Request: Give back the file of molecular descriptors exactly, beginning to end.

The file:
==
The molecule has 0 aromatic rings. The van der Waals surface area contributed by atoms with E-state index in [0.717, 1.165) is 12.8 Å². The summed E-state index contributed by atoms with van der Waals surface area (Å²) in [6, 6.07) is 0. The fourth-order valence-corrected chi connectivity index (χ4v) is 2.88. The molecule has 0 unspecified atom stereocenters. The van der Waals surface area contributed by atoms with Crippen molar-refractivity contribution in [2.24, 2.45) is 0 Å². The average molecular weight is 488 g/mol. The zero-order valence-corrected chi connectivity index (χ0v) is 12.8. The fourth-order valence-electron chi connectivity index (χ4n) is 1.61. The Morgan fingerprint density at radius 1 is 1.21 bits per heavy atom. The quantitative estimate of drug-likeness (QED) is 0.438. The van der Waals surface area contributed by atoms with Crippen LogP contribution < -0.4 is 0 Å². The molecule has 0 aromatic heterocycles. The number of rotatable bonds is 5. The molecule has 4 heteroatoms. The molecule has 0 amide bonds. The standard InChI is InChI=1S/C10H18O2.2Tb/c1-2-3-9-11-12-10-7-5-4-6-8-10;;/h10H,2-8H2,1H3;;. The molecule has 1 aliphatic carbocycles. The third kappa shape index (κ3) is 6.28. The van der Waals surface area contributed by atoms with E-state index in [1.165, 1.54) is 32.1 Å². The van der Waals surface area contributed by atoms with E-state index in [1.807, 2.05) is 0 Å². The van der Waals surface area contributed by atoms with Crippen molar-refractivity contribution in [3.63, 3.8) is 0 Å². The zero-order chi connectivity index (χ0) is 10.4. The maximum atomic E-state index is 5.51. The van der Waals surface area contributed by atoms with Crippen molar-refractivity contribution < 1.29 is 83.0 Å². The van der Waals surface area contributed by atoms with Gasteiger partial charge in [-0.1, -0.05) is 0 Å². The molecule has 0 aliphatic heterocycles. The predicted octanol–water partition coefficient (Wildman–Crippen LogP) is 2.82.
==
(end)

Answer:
The molecule has 0 aromatic rings. The van der Waals surface area contributed by atoms with E-state index in [0.717, 1.165) is 12.8 Å². The summed E-state index contributed by atoms with van der Waals surface area (Å²) in [6, 6.07) is 0. The fourth-order valence-corrected chi connectivity index (χ4v) is 2.88. The molecule has 0 unspecified atom stereocenters. The van der Waals surface area contributed by atoms with Crippen molar-refractivity contribution in [2.24, 2.45) is 0 Å². The average molecular weight is 488 g/mol. The zero-order valence-corrected chi connectivity index (χ0v) is 12.8. The fourth-order valence-electron chi connectivity index (χ4n) is 1.61. The Morgan fingerprint density at radius 1 is 1.21 bits per heavy atom. The quantitative estimate of drug-likeness (QED) is 0.438. The van der Waals surface area contributed by atoms with Crippen LogP contribution < -0.4 is 0 Å². The molecule has 0 aromatic heterocycles. The number of rotatable bonds is 5. The molecule has 4 heteroatoms. The molecule has 0 amide bonds. The standard InChI is InChI=1S/C10H18O2.2Tb/c1-2-3-9-11-12-10-7-5-4-6-8-10;;/h10H,2-8H2,1H3;;. The molecule has 1 aliphatic carbocycles. The third kappa shape index (κ3) is 6.28. The van der Waals surface area contributed by atoms with E-state index in [1.165, 1.54) is 32.1 Å². The van der Waals surface area contributed by atoms with E-state index in [1.807, 2.05) is 0 Å². The van der Waals surface area contributed by atoms with Crippen molar-refractivity contribution in [3.63, 3.8) is 0 Å². The zero-order chi connectivity index (χ0) is 10.4. The maximum atomic E-state index is 5.51. The van der Waals surface area contributed by atoms with Crippen molar-refractivity contribution < 1.29 is 83.0 Å². The van der Waals surface area contributed by atoms with Gasteiger partial charge in [-0.1, -0.05) is 0 Å². The molecule has 0 aliphatic heterocycles. The predicted octanol–water partition coefficient (Wildman–Crippen LogP) is 2.82.